Here’s the thing: Right now, gold coins are hard to find. Even if you can find them, they’re more expensive than usual.

In normal markets, you can buy silver coins below the spot price and gold at a 1% or 2% premium to the spot price. I’ve spoken to at least six gold coin dealers in the last week. Three of them were out of stock. Of the dealers still in stock, the cheapest gold coins I found were selling for a 5% premium to the gold price.

In other words, with gold at $800, you’d have to spend at least $840 on a one-ounce coin. The scarcity of silver coins is even worse. One dealer told me he was paying $16 for one-ounce silver coins, purchased in bulk. Right now, the spot price of silver is $9 an ounce. So the premium’s almost 80%.

The financial crisis is the reason for this mispricing. Demand for coins, one-ounce bars, and other “retail” denominations of gold has outpaced the ability of fabricators to make them.

There is no shortage of physical gold. If you wanted to buy a kilo or a 100-ounce bar, you’d have no problem.

The shortage is just a short-term supply problem at the retail level. Gold producers will take advantage of the premium and ramp up production. So in a few months, the big mark-ups will disappear.

That said, if you want to buy small quantities of gold right now, go to Canada.

The Bank of Nova Scotia is one of the world’s largest precious-metals dealers. If you go to the Hollis Street branch in Halifax, Nova Scotia, or the King Street West branch in Toronto, they’ll sell you Canadian Maple Leaf coins at a 3.7% premium to spot and one-ounce wafers at a 2.6% premium to spot.

Good investing,

Tom

P.S. Gold doesn’t show up in airport security metal detectors. I’ve tested this with gold coins before. But if you’re traveling across the border with more than $10,000 worth of gold or currency, you must declare it at the border. They’ll run your name and make sure you’re not a money launderer. That’s it.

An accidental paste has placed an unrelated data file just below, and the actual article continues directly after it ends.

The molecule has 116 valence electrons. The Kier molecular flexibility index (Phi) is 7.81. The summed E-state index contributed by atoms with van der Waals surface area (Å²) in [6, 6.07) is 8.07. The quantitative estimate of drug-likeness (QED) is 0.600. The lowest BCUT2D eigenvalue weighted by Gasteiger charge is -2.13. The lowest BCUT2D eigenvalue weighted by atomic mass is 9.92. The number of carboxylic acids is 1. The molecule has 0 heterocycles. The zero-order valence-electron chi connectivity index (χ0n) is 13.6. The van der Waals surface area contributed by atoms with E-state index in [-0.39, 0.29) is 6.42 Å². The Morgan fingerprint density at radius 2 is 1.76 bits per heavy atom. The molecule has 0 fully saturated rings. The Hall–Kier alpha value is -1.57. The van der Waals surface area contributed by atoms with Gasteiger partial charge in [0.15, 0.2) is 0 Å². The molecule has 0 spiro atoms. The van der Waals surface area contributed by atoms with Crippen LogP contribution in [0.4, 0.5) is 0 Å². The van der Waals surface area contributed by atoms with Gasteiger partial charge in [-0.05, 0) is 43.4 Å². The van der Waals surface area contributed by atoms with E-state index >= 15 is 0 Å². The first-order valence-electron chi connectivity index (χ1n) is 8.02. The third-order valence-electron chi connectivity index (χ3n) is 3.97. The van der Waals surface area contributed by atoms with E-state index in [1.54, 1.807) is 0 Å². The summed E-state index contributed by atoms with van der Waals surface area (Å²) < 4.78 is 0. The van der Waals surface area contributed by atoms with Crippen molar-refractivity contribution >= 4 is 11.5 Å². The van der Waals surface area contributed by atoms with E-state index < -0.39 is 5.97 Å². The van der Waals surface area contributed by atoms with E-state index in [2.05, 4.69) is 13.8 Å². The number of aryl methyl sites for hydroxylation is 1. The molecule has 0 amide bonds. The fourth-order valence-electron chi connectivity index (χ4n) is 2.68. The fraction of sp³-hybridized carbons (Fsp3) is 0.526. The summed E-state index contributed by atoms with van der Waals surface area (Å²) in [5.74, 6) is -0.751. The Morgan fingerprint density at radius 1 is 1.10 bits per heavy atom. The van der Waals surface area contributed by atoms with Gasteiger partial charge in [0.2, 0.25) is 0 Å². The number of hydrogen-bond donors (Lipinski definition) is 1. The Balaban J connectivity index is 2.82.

Of course, if you don’t feel like going all the way to Canada just to buy a few gold and silver coins you can always buy them cheaply here:
American & Canadian Silver Coins

American, Canadian French, & Swiss  Gold Coins

I’ve been an avid collector of gold and silver coins and have been following the prices for a years.

Gold is supposed to have a negative correlation with the stock market. This year has proved otherwise. Of course, as we’ve seen repeatedly in the past, all asset classes correlate to the downside.

Gold which peaked at $1030/oz earlier this year, has been trading in the $700 range for a few months. There has been a flight to safety, which for most people means buying US Treasuries. Indeed, the flight has been so large that it has pushed the yields down to absurdly low levels. The yield on the 3-month Treasury was almost zero at 0.4% and the 10 year is 3.52%. (The yield on the S&P500 was 3.55% this week, higher than the 10 year Treasuries rate for the first time since 1958).

The way that demand affects interest rates is that as people clamor for T-bills, they push up the prices for these bonds. Since the bonds pay out a fixed interest rate, the effective yield (also called yield-to-maturity or YTM) drops. So it’s the demand for stability in the current globally volatile economic environment that is pushing up bond prices and pushing down yields to almost nothing.

On the flip side, prices for a product fall as the demand drops off. So we’d expect the decrease in demand for gold as the cause of it’s low price. However, there have been several news reports stating that demand for gold is 50% higher than it was last year.

Demand For Gold Hits A Record Even As Institutions Head For Exits (November 19th, 2008)

The US Government Mint had to suspended retail selling gold coins and silver eagles earlier this year, and the Perth Mint just announced suspending production of gold coins.

So even though there is an increased demand for Gold, the prices haven’t been increasing proportionately. There have been several articles speculating on the reason for this.

According to:

The Disconnect Between Supply and Demand in Gold & Silver Markets (August 18th, 2008)

Obviously, enough people are willing to pay for gold and silver, at the previous $978 and $19.50 per troy ounce price, because the U.S. Mint could not source enough metal at those price, and had to suspend coin production.

This proves that people are more than willing to fork over, in whatever currency they are using, the previous prices for gold and silver, in such quantities, that a shortage was already existing, before the price collapse, especially in the silver market.  It is true that people in poorer countries like India, might have back on their consumption.